Never having heard of RIOV as a validated, I did some PubMed searches and couldn’t find a single paper that used it. Certainly, the authors did not cite any papers that had used this particular made-up metric before to justify its use, to demonstrate its advantages and disadvantages, and in general to provide the sort of information that any clinical investigator would want about an unfamiliar metric. Again, as I said before, I’m always suspicious when I see a metric like RIOV. It strongly suggests to me, particularly in the case of a retrospective study, that the authors tried to do an analysis looking at more defined, traditional primary outcomes and failed to find any statistically significant results. In other words, to me this paper reeked of of p-hacking, the practice of doing comparison after comparison until a “statistically significant” result is tortured out of the data.
One other thing I wrote:
Similarly (and perhaps most importantly) the children in Dr. Thomas’ practice are likely to be quite different than children in a typical pediatrics practice, as I discussed before. For instance, there’s likely to be ascertainment bias, which is the systematic distortion in measuring the true frequency of a phenomenon due to the way in which the data are collected. How could this happen? Think about it. Dr. Thomas believes that vaccines cause autism. That right there introduces unconscious bias that could affect how likely he and his staff are to investigate subtle signs of autism and refer out to for evaluation based on vaccination status and how likely he is to ascribe various diagnoses to “unvaxxed” children compared to “vaxxed” children. One can easily imagine this bias leading to unvaccinated children to be less likely to be given an autism diagnosis than vaccinated children or to be—dare I say?—brought in to the office as often for various conditions that Dr. Thomas attributes to vaccines.
I also noted:
At this point, I’d also like to make a general sort of comment about epidemiological studies (and, make no mistake, that’s what this study is, as it is, in essence, a retrospective cohort study). If you’re going to do a study like this, you need a competent statistician involved before you collect the data. The only two authors listed are Thomas and Lyons-Weiler, and the statistical methods are not well-described. It really also would have behooved them to have an epidemiologist or at least a clinical investigator with experience doing retrospective analyses to help them. Clearly, they did not. Margulis claims that they did, but this “independent statistician” (as she puts it) is not identified anywhere that I can see.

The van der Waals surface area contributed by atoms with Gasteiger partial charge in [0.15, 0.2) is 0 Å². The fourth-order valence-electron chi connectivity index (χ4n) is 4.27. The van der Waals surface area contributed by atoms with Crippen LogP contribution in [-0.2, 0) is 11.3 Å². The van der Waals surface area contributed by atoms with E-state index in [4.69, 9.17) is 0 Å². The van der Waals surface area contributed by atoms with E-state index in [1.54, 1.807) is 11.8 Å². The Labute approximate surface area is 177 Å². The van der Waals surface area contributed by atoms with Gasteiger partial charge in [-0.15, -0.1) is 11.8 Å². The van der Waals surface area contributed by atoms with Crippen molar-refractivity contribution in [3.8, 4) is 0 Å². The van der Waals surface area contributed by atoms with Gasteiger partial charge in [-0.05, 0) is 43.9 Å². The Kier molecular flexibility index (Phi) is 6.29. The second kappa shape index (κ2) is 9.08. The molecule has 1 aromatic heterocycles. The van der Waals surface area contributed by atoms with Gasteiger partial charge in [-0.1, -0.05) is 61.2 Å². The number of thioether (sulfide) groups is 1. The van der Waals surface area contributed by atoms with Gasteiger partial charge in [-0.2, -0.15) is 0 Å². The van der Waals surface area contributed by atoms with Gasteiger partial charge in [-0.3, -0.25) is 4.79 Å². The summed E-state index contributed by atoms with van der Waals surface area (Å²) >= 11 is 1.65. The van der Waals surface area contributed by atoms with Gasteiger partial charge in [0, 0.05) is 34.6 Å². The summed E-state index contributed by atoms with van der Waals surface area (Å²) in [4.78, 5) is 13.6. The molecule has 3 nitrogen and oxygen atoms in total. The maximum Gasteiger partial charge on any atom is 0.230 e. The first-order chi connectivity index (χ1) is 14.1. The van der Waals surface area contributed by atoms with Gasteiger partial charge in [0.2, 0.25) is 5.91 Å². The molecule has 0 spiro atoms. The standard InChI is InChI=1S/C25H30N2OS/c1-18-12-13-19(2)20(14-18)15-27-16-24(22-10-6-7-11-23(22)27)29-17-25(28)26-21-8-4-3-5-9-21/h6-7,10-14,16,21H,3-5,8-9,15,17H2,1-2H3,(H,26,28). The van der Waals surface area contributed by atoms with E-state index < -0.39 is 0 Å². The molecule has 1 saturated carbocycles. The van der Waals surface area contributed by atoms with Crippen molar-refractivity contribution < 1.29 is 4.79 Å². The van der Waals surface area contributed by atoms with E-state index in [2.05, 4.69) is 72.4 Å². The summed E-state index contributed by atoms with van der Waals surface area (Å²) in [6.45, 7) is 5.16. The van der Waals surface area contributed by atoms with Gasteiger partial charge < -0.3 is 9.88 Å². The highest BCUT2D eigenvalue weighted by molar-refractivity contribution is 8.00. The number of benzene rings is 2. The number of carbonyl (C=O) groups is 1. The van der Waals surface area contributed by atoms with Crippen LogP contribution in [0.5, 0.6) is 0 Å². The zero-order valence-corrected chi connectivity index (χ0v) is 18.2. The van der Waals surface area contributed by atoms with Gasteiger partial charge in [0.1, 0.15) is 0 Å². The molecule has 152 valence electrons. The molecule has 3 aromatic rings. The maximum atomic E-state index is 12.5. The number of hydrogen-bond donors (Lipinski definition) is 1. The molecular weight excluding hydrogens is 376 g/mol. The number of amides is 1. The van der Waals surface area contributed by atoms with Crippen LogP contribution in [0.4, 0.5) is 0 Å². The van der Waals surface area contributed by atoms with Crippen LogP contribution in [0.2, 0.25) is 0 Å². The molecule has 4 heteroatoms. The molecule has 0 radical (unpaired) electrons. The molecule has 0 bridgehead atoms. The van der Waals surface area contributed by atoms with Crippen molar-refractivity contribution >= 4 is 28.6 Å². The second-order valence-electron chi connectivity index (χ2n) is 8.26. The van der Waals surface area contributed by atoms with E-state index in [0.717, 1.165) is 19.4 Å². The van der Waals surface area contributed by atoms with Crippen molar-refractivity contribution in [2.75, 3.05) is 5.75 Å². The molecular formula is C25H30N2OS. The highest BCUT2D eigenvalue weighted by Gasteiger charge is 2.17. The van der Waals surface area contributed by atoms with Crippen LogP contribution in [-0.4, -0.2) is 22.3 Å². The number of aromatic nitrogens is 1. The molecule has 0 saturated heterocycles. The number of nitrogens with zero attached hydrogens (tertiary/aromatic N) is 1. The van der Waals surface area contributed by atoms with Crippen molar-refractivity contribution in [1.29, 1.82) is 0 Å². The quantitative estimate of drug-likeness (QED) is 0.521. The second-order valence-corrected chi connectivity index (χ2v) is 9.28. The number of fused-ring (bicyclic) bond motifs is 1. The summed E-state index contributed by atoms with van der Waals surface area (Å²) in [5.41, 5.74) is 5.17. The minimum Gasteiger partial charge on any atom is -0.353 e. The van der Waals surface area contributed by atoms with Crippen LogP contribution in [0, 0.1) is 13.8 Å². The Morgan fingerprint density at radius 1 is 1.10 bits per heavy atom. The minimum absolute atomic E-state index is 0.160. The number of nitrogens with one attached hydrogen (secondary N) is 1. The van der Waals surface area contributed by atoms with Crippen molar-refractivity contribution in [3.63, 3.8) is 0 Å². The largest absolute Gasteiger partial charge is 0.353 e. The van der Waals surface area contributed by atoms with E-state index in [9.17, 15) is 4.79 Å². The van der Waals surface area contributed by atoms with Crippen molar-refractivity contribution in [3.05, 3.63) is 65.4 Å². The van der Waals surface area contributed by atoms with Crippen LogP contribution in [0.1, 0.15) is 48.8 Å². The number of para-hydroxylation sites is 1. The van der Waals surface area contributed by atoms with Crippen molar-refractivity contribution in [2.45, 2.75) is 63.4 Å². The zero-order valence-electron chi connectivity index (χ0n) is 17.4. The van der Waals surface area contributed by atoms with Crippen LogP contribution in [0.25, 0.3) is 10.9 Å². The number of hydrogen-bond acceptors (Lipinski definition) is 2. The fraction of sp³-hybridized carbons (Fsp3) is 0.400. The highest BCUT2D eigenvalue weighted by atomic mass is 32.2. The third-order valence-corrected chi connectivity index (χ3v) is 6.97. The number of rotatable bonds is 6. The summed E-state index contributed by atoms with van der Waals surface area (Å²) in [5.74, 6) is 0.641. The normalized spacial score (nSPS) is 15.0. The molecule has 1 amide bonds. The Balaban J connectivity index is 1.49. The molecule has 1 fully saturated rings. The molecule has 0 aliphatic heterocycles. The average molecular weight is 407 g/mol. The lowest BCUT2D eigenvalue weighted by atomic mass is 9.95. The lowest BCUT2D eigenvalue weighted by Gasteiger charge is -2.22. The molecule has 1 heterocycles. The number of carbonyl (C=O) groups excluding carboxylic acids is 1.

A non-representative study population diagnosed with nonstandard techniques plus no good statistician or epidemiologist who would put his or her name on the paper? What could possibly have gone wrong?
Which brings us back to Lyons-Weiler’s complaint, which quotes one of the “ghoul’s” criticisms:
As he has had a possibility to influence all the essential elements – recommendations for vaccination, information on who is vaccinated, diagnoses made and number of office visits – it is not obvious that the data can be treated as neutral. For example, the diagnosis of autism and ADHD are complex as well as culturally dependent. Unintentional positive bias can emerge for a GP that is known to associate vaccination with autism or ADHD.
Precisely! This is a more concise way of saying what I said about the study! The potential for bias in using a single antivax doctor’s practice, a doctor who claims that there’s virtually no autism in his unvaccinated patients, is huge. I will point out that Lyons-Weiler’s answer most definitely does not address the criticism:
When Dr. Thomas approached Dr. Lyons-Weiler with the request to help design the study, Dr. Lyons-Weiler informed Dr. Thomas that his participation in this design and execution of the study was conditional: that any result found would be published, whether the data indicated that exposure to vaccines were associated with increased, or decreased health. The data were drawn from the electronic medical records according to the reported inclusion/exclusion criteria (as reported in the study); no patients were included or excluded using any criteria beyond that were reported.
One notes that Dr. Lyons-Weiler is neither a biostatistician nor an epidemiologist, and to do a retrospective study like this requires, ideally, both, but at the very least a competent biostatistician. Then, while denying such bias (albeit with a disclaimer that he and Thomas had, in fact, noted that Thomas’s practice might not be representative), Lyons-Weiler goes off with a non sequitur in which he invokes “informed consent” (or, as I like to refer to “informed consent” when invoked by antivaxxers about vaccines, “misinformed refusal”):
The universal adherence by all of the physicians in the practice to Oregon State Law to provide informed consent is, sadly, relatively unique. In spite of laws that protect informed consent, and Federal Regulations that forbid coercion for inclusion in clinical research, the American Academy of Pediatrics supports dismissal of patients from practices (AAP, Edwards, 2016). In so doing, the AAP sanctions coercion, including dismissal of entire families from pediatric practices in violation of state and Federal laws protecting patient rights to informed consent.
After citing the AAP’s position on informed consent and complaining that some pediatrics practices are dismissing patients whose parents refuse to vaccinate them, Lyons-Weiler continues: